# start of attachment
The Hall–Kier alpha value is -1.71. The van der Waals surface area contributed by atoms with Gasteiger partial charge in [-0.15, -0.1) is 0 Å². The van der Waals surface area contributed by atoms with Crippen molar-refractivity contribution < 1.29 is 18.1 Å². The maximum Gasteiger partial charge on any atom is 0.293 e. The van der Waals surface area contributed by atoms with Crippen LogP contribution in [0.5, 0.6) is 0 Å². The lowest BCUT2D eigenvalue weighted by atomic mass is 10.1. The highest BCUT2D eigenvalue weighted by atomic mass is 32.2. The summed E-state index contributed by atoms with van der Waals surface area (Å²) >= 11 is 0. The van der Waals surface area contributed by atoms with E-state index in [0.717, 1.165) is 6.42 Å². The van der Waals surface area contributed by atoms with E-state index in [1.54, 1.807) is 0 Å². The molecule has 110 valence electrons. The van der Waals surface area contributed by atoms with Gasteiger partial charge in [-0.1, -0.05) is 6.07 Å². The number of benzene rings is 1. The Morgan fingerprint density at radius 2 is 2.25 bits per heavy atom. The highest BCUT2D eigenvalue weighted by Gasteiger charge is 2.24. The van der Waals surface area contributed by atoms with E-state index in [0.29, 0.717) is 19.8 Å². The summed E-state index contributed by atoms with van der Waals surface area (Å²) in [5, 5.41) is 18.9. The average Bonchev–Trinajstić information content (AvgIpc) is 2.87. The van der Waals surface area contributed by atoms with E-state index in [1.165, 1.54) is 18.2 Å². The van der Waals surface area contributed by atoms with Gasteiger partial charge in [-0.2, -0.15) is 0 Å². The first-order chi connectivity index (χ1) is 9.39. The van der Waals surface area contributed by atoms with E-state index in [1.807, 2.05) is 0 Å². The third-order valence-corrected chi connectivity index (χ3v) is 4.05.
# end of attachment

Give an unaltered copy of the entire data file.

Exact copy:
The Hall–Kier alpha value is -1.71. The van der Waals surface area contributed by atoms with Gasteiger partial charge in [-0.15, -0.1) is 0 Å². The van der Waals surface area contributed by atoms with Crippen molar-refractivity contribution < 1.29 is 18.1 Å². The maximum Gasteiger partial charge on any atom is 0.293 e. The van der Waals surface area contributed by atoms with Crippen LogP contribution in [0.5, 0.6) is 0 Å². The lowest BCUT2D eigenvalue weighted by atomic mass is 10.1. The highest BCUT2D eigenvalue weighted by atomic mass is 32.2. The summed E-state index contributed by atoms with van der Waals surface area (Å²) >= 11 is 0. The van der Waals surface area contributed by atoms with E-state index in [0.717, 1.165) is 6.42 Å². The van der Waals surface area contributed by atoms with E-state index in [1.54, 1.807) is 0 Å². The molecule has 110 valence electrons. The van der Waals surface area contributed by atoms with Gasteiger partial charge in [-0.1, -0.05) is 6.07 Å². The number of benzene rings is 1. The Morgan fingerprint density at radius 2 is 2.25 bits per heavy atom. The highest BCUT2D eigenvalue weighted by Gasteiger charge is 2.24. The van der Waals surface area contributed by atoms with E-state index in [0.29, 0.717) is 19.8 Å². The summed E-state index contributed by atoms with van der Waals surface area (Å²) in [5, 5.41) is 18.9. The average Bonchev–Trinajstić information content (AvgIpc) is 2.87. The van der Waals surface area contributed by atoms with E-state index in [1.165, 1.54) is 18.2 Å². The van der Waals surface area contributed by atoms with Gasteiger partial charge in [-0.2, -0.15) is 0 Å². The first-order chi connectivity index (χ1) is 9.39. The van der Waals surface area contributed by atoms with E-state index in [1.807, 2.05) is 0 Å². The third-order valence-corrected chi connectivity index (χ3v) is 4.05.